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The actor, who also premieres in the filmmaking of the country of his childhood, believes that only "insecurity, boredom or fear" can move someone to want to be another person.
Even so, it´s useless to plan "how the holidays will be, how my working year, how this relationship will go, the birthday party I´m going to organise; how the stock market will go, the traffic..." he says in an interview today in Madrid with EFE.
His opinion is that "There are things that we more or less know how they will be, but plans never turn out as one hopes."
Mortensen shares top billing with the superb Soledad Villamil (Claudia) and Daniel Fanego (Adrián), the young Sofía Gala (Rosa) and the Spaniard Javier Godino (Rubén). " Plans," shares Mortensen, "are like conscious dreams, longings, but they never come to be, and that has to do with the film being called that, but it doesn´t mean that they´ll be realised."
In fact, the film ends badly. Or sadly, as the director explains that nonetheless she saved one of the characters. "Rosa is freed from a certain kind of suffering, although at a very high cost...But sometimes," Piterbarg reflects, " you have to go through painful situations so that something different can emerge."
The action takes place as much in the urban setting of Buenos Aires as in the claustrophobic Tigre Delta, a place, Mortensen remembers, used by Buenos Aires' upper class for taking vacations or having a second home, but that, further up the river, becomes "something else, especially in winter, that's a little scary."
Both landscapes accompany the two brothers as symbols of the contrasts that they themselves are, says Mortensen, and perhaps, Piterbarg points out, explain why envy and the details from the past arise. "The movie has something about returning to childhood. And it gets you to elaborate hypotheses about things; it invites contemplation and reflection," she adds.
Agustín, the city-dwelling doctor, married to Claudia but tremendously alone, assumes the personality of Pedro, the violent 'islander' (as the inhabitants of the Delta are called), solitary by choice, almost always outside the law and surrounded by bad companions, when he dies.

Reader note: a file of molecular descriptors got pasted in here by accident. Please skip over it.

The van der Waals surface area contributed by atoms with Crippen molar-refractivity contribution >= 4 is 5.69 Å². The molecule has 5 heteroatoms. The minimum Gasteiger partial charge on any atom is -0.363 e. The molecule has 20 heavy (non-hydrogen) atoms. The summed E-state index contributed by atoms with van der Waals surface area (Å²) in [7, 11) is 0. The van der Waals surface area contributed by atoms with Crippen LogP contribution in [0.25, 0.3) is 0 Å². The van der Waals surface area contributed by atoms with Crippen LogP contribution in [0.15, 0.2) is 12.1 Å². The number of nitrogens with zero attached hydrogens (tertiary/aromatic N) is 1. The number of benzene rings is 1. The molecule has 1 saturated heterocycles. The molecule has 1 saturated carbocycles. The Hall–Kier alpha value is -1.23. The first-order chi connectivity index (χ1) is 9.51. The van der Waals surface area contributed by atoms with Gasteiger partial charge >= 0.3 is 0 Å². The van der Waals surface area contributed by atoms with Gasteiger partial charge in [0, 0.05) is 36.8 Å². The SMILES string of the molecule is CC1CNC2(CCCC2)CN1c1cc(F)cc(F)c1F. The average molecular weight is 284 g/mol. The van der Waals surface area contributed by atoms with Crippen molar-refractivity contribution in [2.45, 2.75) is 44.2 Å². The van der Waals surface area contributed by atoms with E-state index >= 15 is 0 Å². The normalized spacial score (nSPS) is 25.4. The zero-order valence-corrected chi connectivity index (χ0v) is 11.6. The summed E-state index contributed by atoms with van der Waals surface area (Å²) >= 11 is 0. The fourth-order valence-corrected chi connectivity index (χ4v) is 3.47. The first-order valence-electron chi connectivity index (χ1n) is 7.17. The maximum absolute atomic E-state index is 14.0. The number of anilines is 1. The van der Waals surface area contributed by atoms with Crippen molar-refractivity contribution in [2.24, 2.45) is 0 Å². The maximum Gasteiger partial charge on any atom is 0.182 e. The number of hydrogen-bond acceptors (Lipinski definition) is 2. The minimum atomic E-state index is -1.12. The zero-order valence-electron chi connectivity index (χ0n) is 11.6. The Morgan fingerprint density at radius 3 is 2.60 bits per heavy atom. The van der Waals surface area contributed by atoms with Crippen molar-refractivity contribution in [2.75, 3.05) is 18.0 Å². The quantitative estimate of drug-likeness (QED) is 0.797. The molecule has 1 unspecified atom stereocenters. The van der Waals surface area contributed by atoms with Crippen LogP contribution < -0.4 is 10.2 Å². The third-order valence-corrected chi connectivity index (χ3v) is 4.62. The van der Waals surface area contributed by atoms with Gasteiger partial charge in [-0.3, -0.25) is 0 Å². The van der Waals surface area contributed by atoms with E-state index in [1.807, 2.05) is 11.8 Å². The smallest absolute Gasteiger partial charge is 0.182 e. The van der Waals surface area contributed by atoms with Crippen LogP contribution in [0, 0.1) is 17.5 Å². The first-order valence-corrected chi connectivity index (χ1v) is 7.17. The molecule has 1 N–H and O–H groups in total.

Claudia, Villamil explains to EFE, "has the eyes of the audience, because she is present at the transformation of her husband, witnesses the crime and is also the one who discovers the lie." "She distances herself from all this craziness of the substitution of identity and moves on; she transmutes all that sorrow into something else," affirms the actress, for whom a mere glance onscreen suffices to make everything understood.
In spite of the technical complexity of playing both roles at the same time, Mortensen, who has been in more than fifty roles in as many movies, a Russian hit man, a Spanish swordsman, an Amish farmer, Sigmund Freud and Aragorn himself in the Lord of the Rings trilogy, points out that "it hasn't been that different."
"As an actor, I'm always being someone else, lying as well as possible, putting on another person's clothes, voice, a different accent, and always a point of view that's different from my own." It's the good thing about being a polyglot, although in this case, the New York son of a Danish father has had an Argentinean accent and soul since childhood.
"It's been special filming in Argentina, because I grew up there and because I admire the training of actors and the tradition of Argentinian cinema; there are always interesting things coming out of that country."
Piterbarg, successful television director, won the prestigious Julio Alejandro prize with this work, which has taken years to be released, among other things, she says, because "a first movie was a very great challenge for me, but it was good, because it matured with time."
And the director not only got a great cast, but also the producers of the Oscar winner El secreto de sus ojos. Piterbarg "is going to have a great future," predicts Mortensen, who, besides being an editor, poet, photographer, musician and painter, now takes up an activity again that he knows from his young years to become a farmer, this time in Segovia and not Denmark: "I like goats with little spots; they give better milk," he says.